The Holly Pond Hill Christmas Treasury, illustrated by Susan Wheeler and written by Paul Kortepeter is a book that I have had since I was a little girl. I flipped through it again a few days ago, and I was reminded of just how charming this book is. 

This delightful book is a collection of festive recipes, Christmas stories, poems, and songs. It is filled with charming illustrations and it is the perfect read for when one is counting down the days until Christmas. The characters of Holly Pond Hill are getting into the Christmas spirit and readers will too when they flip through the pages of this Christmas treasury. I think it is such a sweet keepsake. I’m so glad that I still have it after all these years. I think that a book like this would make a lovely present for a young reader, because it is something that they can have forever. A book like this can become a Christmas tradition because it is one that can be returned to every year. I think my favourite poem in this book is A Call for Snow! It is short and sweet, and perfect for young readers who want to practise reading independently.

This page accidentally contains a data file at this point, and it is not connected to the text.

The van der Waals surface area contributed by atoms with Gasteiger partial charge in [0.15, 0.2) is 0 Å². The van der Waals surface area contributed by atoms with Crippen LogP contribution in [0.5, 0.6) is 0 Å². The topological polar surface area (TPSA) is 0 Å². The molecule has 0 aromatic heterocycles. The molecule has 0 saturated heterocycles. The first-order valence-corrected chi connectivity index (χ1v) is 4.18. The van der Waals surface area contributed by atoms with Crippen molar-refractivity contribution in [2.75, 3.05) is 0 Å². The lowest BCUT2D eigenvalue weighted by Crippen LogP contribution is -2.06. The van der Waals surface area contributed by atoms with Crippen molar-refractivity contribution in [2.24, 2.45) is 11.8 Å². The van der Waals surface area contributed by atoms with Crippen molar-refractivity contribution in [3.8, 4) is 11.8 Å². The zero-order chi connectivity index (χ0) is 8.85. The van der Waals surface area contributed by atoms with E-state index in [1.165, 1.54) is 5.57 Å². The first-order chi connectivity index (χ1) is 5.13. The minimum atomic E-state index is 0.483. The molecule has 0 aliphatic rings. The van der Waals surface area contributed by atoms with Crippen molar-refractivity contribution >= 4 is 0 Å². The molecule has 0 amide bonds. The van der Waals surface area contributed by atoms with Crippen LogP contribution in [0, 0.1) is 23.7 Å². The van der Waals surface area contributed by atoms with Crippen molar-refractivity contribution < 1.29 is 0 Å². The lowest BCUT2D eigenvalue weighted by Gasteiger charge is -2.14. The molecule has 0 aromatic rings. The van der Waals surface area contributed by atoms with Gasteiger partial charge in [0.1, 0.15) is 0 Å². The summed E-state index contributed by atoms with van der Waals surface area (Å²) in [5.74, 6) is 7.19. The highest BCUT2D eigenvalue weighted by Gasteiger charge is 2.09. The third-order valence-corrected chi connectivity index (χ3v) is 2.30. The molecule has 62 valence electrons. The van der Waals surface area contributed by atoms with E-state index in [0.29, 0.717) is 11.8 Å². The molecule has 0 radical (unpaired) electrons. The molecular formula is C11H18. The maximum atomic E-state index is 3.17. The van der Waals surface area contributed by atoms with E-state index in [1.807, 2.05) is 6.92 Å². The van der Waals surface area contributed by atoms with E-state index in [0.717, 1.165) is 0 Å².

I’m delighted that I came across this book. It made for a fun trip down memory lane, and I just had to share it here on 

I am looking forward to 2023. I have a feeling it will be a great year. There is so much more to come, and I believe that there is no way to go except onwards and upwards. 

For now, thank you all for reading. I appreciate every like, and every comment. I love what I do, and it is so lovely that people engage with what I write. Until next year…